I spent one Halloween night in an abandoned house on Snydertown Road outside of Sunbury, PA. It was rumored to be haunted. Naturally, I had been drinking at the time, and I was filled with liquid courage. I parked across the road, grabbed my flashlight and a couple of beers and headed to the house. There were no doors or windows. I walked in, shining my flashlight everywhere. My main concern was avoiding a collapsing floor. Last thing I wanted was to end up in the basement.

There was no furniture on the first floor. A giant fireplace dominated the right wall of the living room. It looked like marble. The walls were covered with really old peeling wallpaper. The floors were hardwood. The stairs to the second floor looked solid. I headed up to explore the bedrooms.

I went in to the first bedroom. I shined my light on the walls. They were made of plaster. I noticed satanic graffiti spray painted on the main wall. There was a 666 and a pentagram and a goat’s head. I have to admit this was a bit creepy. I imagined devil worshipers meeting here, and wondered if they’d be back tonight on this quintessential evil holiday. I doubt they would be pleased to find me here.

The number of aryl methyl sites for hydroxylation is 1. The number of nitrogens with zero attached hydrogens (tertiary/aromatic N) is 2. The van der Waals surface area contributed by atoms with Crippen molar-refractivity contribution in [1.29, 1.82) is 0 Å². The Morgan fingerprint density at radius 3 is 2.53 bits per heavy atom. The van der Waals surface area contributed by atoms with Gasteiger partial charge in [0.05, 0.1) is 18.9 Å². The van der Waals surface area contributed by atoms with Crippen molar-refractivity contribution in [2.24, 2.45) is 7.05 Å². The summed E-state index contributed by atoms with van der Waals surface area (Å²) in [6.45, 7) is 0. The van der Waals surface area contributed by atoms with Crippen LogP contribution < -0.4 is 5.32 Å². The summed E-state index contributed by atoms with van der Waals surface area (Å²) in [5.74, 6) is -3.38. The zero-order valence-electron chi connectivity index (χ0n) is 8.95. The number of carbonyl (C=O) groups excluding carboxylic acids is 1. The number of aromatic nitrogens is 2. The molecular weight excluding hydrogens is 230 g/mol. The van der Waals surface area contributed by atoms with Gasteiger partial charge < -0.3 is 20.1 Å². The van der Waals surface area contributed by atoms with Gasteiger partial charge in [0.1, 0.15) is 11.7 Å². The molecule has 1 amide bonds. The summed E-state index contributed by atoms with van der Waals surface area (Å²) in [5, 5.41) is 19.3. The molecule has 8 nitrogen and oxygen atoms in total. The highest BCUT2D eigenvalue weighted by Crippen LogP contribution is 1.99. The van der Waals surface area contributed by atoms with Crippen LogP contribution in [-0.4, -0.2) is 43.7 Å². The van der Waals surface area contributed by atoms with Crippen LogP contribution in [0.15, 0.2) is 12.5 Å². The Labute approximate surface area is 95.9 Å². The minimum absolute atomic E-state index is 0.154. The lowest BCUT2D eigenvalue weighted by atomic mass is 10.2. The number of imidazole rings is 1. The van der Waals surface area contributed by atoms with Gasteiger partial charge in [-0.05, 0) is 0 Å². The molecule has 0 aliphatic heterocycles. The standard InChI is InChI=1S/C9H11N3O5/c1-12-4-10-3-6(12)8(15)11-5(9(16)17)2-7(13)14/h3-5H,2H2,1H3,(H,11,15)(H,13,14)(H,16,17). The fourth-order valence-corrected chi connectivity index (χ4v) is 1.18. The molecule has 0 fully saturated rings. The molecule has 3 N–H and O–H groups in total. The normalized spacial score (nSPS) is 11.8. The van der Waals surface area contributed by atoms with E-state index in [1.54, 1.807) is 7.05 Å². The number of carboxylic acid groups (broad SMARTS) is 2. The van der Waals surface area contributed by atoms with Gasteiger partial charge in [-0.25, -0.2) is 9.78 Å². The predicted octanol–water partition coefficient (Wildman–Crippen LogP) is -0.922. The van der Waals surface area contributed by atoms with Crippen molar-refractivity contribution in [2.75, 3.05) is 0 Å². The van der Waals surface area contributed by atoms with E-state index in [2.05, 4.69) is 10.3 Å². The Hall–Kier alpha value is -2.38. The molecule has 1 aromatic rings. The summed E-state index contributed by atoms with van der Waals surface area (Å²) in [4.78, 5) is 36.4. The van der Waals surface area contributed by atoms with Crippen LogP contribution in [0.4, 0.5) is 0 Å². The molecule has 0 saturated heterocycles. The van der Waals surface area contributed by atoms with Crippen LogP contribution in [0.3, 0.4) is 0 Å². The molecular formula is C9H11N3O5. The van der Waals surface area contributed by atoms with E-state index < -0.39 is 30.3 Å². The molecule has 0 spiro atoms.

I noticed a staircase to the attic. Ah, here’s where I might find something interesting. I headed up the steps. There wasn’t much headroom in the attic. I got down on my knees and crawled, keeping the path in front of me lit with the flashlight. In the far corner, I found a pile of thirty-year-old newspapers. There were also some yellowed envelopes addressed to what I assumed was a former occupant of the house. One of the envelopes had a return address of the office of the governor. My heart started pounding with excitement. What could this be? I carefully opened the envelope and slid the letter out. The letterhead indicated the correspondence was from the office of Edwin Sydney Stewart, governor of Pennsylvania. It was dated 1908.

The letter was a thank you to Mr. Joseph Campbell, indicating that Mr. Campbell had allowed the governor to spend two nights in the house during his campaign. It provided Mr. Campbell with a private direct dial number he could use to contact the governor “…should you ever be in need of a favor.” This was a really interesting find. My immediate thought was that I should try to find a relative of Mr. Campbell and give them the letter. I was sure they’d find it interesting. Unfortunately, I was never able to locate a next of kin.

I eventually misplaced the letter. How sad is that?

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